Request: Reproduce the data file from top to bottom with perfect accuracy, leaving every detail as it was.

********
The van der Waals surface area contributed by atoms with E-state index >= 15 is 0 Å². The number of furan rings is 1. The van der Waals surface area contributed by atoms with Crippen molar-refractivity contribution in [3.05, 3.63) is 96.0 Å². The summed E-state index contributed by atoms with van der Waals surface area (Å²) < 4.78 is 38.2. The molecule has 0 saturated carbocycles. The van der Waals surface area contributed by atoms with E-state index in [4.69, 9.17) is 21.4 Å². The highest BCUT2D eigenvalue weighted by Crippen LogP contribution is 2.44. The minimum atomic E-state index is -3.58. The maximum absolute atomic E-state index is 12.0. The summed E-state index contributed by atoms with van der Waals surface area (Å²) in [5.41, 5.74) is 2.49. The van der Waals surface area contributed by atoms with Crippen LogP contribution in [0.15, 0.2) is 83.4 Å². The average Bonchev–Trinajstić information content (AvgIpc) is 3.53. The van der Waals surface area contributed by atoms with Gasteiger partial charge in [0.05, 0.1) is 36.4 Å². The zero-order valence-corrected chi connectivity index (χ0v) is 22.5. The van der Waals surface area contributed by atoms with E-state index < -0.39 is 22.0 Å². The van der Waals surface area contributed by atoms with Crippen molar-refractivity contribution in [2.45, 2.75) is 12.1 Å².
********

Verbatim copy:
The van der Waals surface area contributed by atoms with E-state index >= 15 is 0 Å². The number of furan rings is 1. The van der Waals surface area contributed by atoms with Crippen molar-refractivity contribution in [3.05, 3.63) is 96.0 Å². The summed E-state index contributed by atoms with van der Waals surface area (Å²) < 4.78 is 38.2. The molecule has 0 saturated carbocycles. The van der Waals surface area contributed by atoms with E-state index in [4.69, 9.17) is 21.4 Å². The highest BCUT2D eigenvalue weighted by Crippen LogP contribution is 2.44. The minimum atomic E-state index is -3.58. The maximum absolute atomic E-state index is 12.0. The summed E-state index contributed by atoms with van der Waals surface area (Å²) in [5.41, 5.74) is 2.49. The van der Waals surface area contributed by atoms with Crippen LogP contribution in [0.15, 0.2) is 83.4 Å². The average Bonchev–Trinajstić information content (AvgIpc) is 3.53. The van der Waals surface area contributed by atoms with Gasteiger partial charge in [0.05, 0.1) is 36.4 Å². The zero-order valence-corrected chi connectivity index (χ0v) is 22.5. The van der Waals surface area contributed by atoms with E-state index < -0.39 is 22.0 Å². The van der Waals surface area contributed by atoms with Crippen molar-refractivity contribution in [2.45, 2.75) is 12.1 Å².